Would such difference in genres —maintaining the same acoustic cues— produce different results in communicating/inducting emotions? In other words, given a specific set of acoustic cues, would Schnittke be as effective as Chopin in inducing/communicating sadness to a listener?
- Ian Gardiner
- Joydeep Bhattacharya
Working Title: Sound & Vision: a practice-based research journey
Subdividing Sound: An Applied Analysis of Microtonal Music
This project will create a new musical syntax that allows for the free integration of half, quarter, third, sixth, eighth, twelfth, and sixteenth tones within a single composition. I will also work to improve existing microtonal notational systems to more clearly represent each of these seven musical intervals and the relationships between them.
I want to make microtonal music intelligible not only to avant-garde specialists but to the average undergraduate or dedicated amateur orchestral musician. My research will also elucidate the significant overlap in seemingly dissimilar harmonic systems, encouraging composers, theorists, historians, and educators to adopt a more globally inclusive perspective.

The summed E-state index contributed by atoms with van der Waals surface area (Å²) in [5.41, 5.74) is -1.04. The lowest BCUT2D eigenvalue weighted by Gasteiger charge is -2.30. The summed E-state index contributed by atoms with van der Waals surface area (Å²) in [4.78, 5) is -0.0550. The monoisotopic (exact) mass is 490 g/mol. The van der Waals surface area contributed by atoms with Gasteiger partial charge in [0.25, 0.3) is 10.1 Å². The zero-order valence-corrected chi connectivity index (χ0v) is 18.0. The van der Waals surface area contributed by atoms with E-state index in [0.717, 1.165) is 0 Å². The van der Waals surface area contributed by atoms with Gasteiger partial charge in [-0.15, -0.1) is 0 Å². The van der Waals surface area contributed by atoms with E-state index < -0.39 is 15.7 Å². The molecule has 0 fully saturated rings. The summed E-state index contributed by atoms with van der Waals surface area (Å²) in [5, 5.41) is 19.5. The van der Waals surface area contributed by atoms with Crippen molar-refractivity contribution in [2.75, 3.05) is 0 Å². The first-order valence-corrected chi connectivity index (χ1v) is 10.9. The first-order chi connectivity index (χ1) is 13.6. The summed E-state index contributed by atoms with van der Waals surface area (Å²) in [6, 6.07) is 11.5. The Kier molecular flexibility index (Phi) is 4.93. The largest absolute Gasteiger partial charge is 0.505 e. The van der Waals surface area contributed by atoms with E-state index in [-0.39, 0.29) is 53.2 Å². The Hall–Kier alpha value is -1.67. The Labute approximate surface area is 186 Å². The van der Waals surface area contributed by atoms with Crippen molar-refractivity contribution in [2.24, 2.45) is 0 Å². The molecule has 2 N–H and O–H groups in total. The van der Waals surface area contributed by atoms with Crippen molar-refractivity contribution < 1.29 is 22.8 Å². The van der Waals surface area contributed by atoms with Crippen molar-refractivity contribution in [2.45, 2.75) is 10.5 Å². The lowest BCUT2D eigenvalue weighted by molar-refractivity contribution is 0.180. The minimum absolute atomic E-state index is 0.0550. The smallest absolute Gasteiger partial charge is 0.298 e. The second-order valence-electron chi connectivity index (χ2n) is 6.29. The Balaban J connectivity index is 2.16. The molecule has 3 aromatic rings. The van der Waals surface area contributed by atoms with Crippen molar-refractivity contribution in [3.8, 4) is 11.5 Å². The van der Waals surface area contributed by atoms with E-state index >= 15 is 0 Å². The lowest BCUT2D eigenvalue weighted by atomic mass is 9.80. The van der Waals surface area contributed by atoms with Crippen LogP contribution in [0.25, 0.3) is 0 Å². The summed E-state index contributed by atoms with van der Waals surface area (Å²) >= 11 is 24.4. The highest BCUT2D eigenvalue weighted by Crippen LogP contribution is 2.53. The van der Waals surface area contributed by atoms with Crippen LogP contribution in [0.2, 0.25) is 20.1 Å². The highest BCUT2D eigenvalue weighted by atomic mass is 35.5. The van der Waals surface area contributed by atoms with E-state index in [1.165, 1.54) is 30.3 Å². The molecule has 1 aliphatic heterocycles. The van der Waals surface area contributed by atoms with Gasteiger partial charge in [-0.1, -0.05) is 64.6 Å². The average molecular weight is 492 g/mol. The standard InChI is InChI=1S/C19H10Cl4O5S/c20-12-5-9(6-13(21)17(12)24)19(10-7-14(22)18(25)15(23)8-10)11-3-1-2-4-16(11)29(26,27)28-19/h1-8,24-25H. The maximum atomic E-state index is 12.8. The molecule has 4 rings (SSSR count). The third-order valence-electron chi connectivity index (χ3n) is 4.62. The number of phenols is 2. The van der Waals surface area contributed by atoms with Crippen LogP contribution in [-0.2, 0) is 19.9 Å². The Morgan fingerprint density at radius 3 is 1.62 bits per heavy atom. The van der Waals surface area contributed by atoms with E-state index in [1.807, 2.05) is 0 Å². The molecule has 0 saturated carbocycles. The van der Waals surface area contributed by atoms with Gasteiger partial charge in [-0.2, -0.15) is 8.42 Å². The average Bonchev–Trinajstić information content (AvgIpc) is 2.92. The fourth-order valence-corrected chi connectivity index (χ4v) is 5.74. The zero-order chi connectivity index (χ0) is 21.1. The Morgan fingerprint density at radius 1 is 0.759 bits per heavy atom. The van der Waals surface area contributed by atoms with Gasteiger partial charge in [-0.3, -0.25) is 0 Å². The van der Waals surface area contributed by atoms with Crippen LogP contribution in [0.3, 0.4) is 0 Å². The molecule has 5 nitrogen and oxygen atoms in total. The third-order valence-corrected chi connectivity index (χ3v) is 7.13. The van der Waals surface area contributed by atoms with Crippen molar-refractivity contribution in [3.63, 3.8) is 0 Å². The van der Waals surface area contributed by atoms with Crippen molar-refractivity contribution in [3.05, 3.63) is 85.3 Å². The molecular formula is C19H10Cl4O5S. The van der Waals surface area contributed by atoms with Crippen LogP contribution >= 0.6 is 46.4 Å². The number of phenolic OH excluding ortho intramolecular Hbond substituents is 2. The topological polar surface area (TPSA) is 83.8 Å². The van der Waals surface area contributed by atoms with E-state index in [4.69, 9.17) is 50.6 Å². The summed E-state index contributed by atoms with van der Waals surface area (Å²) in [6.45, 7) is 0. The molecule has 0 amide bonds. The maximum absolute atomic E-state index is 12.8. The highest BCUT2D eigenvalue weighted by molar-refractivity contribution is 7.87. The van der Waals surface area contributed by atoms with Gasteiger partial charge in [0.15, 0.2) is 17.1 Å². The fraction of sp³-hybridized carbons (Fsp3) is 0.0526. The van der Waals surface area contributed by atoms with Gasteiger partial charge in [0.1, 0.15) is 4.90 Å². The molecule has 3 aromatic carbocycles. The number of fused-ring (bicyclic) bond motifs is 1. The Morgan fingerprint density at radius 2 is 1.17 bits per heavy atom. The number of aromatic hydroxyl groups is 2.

Does 17th-century opera trope on fate, destiny, love, death, and other topics prevalent in Greco-Roman literature; and are the topics still relevant?
This thesis focuses on postcolonialism, misogyny and racism using the early modern English opera Dido and Aeneas; words by Nahum Tate, music by Henry Purcell; as a case study. Scholarship in the field of historical musicology usually focuses on a musical score rather than a libretto and it is this gap which the thesis will address.
Sound Design for the Opera Composer: Concepts and Methods
This composition project offers the opera composer a new perspective on working with sound, based on recent practice in film, theatre and opera. I define five modalities of sound, forming a conceptual basis upon which to integrate sound practice into opera, and exemplify this approach in a triptych of chamber operas (Her face was of flowers, Vicky and Albert, and The Trilobite, Or The Fall of Mr Williams), which point the way to further development and exploration of opera with integrated sound design.
Sounding Truths: A case study of participant-composed documentary soundtracks among asylum seeking communities in Lewisham